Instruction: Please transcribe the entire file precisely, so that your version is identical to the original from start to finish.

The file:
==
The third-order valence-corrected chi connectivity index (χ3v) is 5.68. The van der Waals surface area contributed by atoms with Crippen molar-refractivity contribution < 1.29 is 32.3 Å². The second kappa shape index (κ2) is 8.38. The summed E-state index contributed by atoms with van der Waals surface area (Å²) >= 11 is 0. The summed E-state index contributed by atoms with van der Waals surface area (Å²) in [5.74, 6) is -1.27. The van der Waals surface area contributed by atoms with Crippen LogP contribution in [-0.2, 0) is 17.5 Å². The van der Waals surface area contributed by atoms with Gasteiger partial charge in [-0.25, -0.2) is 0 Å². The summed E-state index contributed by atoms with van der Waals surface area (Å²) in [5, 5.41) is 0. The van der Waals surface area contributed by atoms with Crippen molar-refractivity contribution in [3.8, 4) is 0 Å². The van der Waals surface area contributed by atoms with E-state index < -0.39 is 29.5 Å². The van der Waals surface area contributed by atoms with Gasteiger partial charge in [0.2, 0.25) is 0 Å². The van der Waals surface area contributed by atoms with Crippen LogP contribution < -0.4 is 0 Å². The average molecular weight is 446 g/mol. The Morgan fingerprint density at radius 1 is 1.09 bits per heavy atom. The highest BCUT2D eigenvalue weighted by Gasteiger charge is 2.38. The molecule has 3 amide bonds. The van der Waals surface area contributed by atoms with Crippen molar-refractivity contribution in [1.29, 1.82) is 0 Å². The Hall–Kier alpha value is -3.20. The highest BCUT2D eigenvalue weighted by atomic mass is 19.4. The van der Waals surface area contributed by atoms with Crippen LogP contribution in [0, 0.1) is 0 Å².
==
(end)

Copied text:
The third-order valence-corrected chi connectivity index (χ3v) is 5.68. The van der Waals surface area contributed by atoms with Crippen molar-refractivity contribution < 1.29 is 32.3 Å². The second kappa shape index (κ2) is 8.38. The summed E-state index contributed by atoms with van der Waals surface area (Å²) >= 11 is 0. The summed E-state index contributed by atoms with van der Waals surface area (Å²) in [5.74, 6) is -1.27. The van der Waals surface area contributed by atoms with Crippen LogP contribution in [-0.2, 0) is 17.5 Å². The van der Waals surface area contributed by atoms with Gasteiger partial charge in [-0.25, -0.2) is 0 Å². The summed E-state index contributed by atoms with van der Waals surface area (Å²) in [5, 5.41) is 0. The van der Waals surface area contributed by atoms with Crippen molar-refractivity contribution in [3.8, 4) is 0 Å². The van der Waals surface area contributed by atoms with E-state index < -0.39 is 29.5 Å². The van der Waals surface area contributed by atoms with Gasteiger partial charge in [0.2, 0.25) is 0 Å². The van der Waals surface area contributed by atoms with Crippen LogP contribution < -0.4 is 0 Å². The average molecular weight is 446 g/mol. The Morgan fingerprint density at radius 1 is 1.09 bits per heavy atom. The highest BCUT2D eigenvalue weighted by Gasteiger charge is 2.38. The molecule has 3 amide bonds. The van der Waals surface area contributed by atoms with Crippen molar-refractivity contribution in [1.29, 1.82) is 0 Å². The Hall–Kier alpha value is -3.20. The highest BCUT2D eigenvalue weighted by atomic mass is 19.4. The van der Waals surface area contributed by atoms with Crippen LogP contribution in [0, 0.1) is 0 Å².